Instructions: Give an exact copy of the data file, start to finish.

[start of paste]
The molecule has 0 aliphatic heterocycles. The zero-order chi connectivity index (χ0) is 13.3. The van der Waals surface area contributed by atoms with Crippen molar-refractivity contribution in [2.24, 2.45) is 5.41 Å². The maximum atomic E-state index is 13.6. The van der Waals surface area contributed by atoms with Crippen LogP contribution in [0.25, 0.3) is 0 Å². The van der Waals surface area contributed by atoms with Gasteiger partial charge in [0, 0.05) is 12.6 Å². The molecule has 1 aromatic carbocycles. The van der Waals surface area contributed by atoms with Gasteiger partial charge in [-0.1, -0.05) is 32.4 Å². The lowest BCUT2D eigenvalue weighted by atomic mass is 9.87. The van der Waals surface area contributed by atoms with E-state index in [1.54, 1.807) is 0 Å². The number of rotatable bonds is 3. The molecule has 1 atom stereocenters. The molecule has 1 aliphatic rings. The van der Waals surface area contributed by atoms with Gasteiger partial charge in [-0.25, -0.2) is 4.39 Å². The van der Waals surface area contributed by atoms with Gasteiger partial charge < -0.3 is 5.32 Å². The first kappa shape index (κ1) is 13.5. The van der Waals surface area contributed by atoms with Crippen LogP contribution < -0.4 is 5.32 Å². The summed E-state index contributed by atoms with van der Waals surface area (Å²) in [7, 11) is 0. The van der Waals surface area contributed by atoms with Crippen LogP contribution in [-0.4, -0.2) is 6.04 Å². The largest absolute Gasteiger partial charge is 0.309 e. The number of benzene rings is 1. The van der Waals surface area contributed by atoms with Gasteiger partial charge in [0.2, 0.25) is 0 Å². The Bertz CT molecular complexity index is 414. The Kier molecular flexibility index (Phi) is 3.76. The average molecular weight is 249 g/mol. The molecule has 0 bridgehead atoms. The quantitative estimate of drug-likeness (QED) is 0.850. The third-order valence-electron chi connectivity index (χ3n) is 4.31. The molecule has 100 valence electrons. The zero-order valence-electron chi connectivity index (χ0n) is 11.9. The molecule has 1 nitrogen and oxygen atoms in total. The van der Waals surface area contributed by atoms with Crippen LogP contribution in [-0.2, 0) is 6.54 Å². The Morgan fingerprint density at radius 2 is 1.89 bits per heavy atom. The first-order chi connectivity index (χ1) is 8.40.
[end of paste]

The molecule has 0 aliphatic heterocycles. The zero-order chi connectivity index (χ0) is 13.3. The van der Waals surface area contributed by atoms with Crippen molar-refractivity contribution in [2.24, 2.45) is 5.41 Å². The maximum atomic E-state index is 13.6. The van der Waals surface area contributed by atoms with Crippen LogP contribution in [0.25, 0.3) is 0 Å². The van der Waals surface area contributed by atoms with Gasteiger partial charge in [0, 0.05) is 12.6 Å². The molecule has 1 aromatic carbocycles. The van der Waals surface area contributed by atoms with Gasteiger partial charge in [-0.1, -0.05) is 32.4 Å². The lowest BCUT2D eigenvalue weighted by atomic mass is 9.87. The van der Waals surface area contributed by atoms with E-state index in [1.54, 1.807) is 0 Å². The number of rotatable bonds is 3. The molecule has 1 atom stereocenters. The molecule has 1 aliphatic rings. The van der Waals surface area contributed by atoms with Gasteiger partial charge in [-0.25, -0.2) is 4.39 Å². The van der Waals surface area contributed by atoms with Gasteiger partial charge < -0.3 is 5.32 Å². The first kappa shape index (κ1) is 13.5. The van der Waals surface area contributed by atoms with Crippen LogP contribution < -0.4 is 5.32 Å². The summed E-state index contributed by atoms with van der Waals surface area (Å²) in [7, 11) is 0. The van der Waals surface area contributed by atoms with Crippen LogP contribution in [-0.4, -0.2) is 6.04 Å². The largest absolute Gasteiger partial charge is 0.309 e. The number of benzene rings is 1. The van der Waals surface area contributed by atoms with Gasteiger partial charge in [0.2, 0.25) is 0 Å². The Bertz CT molecular complexity index is 414. The Kier molecular flexibility index (Phi) is 3.76. The average molecular weight is 249 g/mol. The molecule has 0 bridgehead atoms. The quantitative estimate of drug-likeness (QED) is 0.850. The third-order valence-electron chi connectivity index (χ3n) is 4.31. The molecule has 100 valence electrons. The zero-order valence-electron chi connectivity index (χ0n) is 11.9. The molecule has 1 nitrogen and oxygen atoms in total. The van der Waals surface area contributed by atoms with Crippen LogP contribution in [-0.2, 0) is 6.54 Å². The Morgan fingerprint density at radius 2 is 1.89 bits per heavy atom. The first-order chi connectivity index (χ1) is 8.40.